It was a big comfy couch.
The couch in the photographs that accompany this column became a part of our family somewhere around 1961. That is the year stamped on the first photograph that I found.
Depending on what month it arrived, I would have been 3 or 4 years old.
I can vaguely remember being excited to get a new couch. Not that there was anything wrong with the old one that I can remember. It’s just that when you are three, anything new, especially something as big as a couch, is a big deal. And it turned out to be a once-in-a-lifetime event — if you don’t count the new couch in my step-father’s new house. Our old couch was there too.
In the first photo, the three kids sitting on the couch are my brother, sister and me. I’m the one in the middle. My sister, to my left, is with her dolls and she is holding her Humpty Dumpty pillow that also had a secret pocket to hold her pajamas.
My brother, to my right, is holding his teddy bear and his Jerry ventriloquist doll.
Our babysitter, who lived across the street, probably hadn’t made my teddy bear yet, or I would have been holding him.
I remember that couch. The back was slanted. When it was pushed against the wall there was just enough room from me to crawl behind and hide. Perfect spot for indoor hide-and-seek.
It was also my “safe place.” Once a year when our family would gather in the living room to watch the annual broadcast of “Wizard of Oz,” I would lay on one seat cushion and use the other cushions and pillows to make a little fort. Every time the big, bad and scary wicked witch came on the screen. I would duck into my fort for safety. She was scary!
I remember my mom letting me sleep all night on the couch by myself a few times. I never, well until now, admitted that the strange sounds and shadows kept me awake all night.
I remember stretching a blanket over the couch to make a tent, although I can’t remember what I did in the tent. I’m sure I jumped up and down on it like a trampoline, more than once. But don’t tell my mother, please.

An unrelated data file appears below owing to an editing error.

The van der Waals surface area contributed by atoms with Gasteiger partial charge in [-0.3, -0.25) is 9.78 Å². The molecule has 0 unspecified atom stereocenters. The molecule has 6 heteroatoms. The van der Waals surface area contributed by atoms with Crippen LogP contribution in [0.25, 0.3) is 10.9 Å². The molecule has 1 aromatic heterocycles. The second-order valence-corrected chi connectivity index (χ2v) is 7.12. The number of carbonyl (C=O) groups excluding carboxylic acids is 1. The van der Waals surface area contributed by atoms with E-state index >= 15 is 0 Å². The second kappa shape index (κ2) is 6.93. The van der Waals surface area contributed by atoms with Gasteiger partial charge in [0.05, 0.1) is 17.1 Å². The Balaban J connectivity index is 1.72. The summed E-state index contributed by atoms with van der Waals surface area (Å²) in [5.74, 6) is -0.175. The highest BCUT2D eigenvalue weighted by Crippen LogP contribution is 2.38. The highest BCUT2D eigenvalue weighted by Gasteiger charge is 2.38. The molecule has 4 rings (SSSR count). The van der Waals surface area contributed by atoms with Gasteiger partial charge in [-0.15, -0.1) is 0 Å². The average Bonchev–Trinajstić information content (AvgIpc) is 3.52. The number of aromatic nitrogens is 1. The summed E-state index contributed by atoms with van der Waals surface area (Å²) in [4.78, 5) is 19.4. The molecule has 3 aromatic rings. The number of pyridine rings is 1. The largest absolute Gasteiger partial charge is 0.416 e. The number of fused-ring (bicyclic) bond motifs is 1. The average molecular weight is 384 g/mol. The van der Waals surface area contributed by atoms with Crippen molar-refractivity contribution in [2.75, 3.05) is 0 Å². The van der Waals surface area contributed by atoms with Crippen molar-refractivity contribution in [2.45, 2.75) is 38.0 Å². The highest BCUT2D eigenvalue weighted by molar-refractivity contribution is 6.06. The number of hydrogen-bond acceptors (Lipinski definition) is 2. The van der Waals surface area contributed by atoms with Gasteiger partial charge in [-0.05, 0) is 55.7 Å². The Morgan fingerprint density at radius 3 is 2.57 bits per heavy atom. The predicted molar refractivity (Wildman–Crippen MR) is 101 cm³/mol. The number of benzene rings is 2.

When we moved from Shelton, Washington, to Lacey,Washington, the couch came with us.
We sat on it a lot. So much that my mother had to have it reupholstered. It was recovered with a thick, bristly, brown fabric that I didn’t like.
For awhile the couch became my mother’s bedroom. We only had three bedrooms in the house. My mom sacrificed her room, and her bed, so we could each have our own rooms.
When the couch was reupholstered it got new seat cushions. We kept the old ones. We used them for sitting on the floor or for doing somersaults.
That couch followed my mom to five more houses and apartments.
At one home it ended up in the upstairs loft where my step-sister slept. By the time I graduated from college and moved back in with my mother while looking for a job, my step-sister had moved out. I got the loft and it was my turn to use the couch as my bed.
The last home for the couch, before it was hauled away to its final resting place, was in my mother’s room in a retirement apartment complex.
That couch lasted for around 50 years. It survived three kids and seven homes.
It was a fun place to hang out. I ate dinner on a TV tray while sitting on that couch many times. I recuperated from illnesses and took short naps on it, which gave me energy to survive the rest of a long day.
Somedays I long for that old couch. Like a well worn pair of shoes or jeans, it felt felt like it fit just right.
It had a few cat scratches. One of the back cushions had a permanent indent from where one of our cats used to perch.
Things have changed. I’ve been married for 31 years and we’re on our third couch now.
Either they don’t make them like they used to, or we wear them out faster now days — or maybe today we just like to make changes more. Once every 50 years is a slow pace for progress.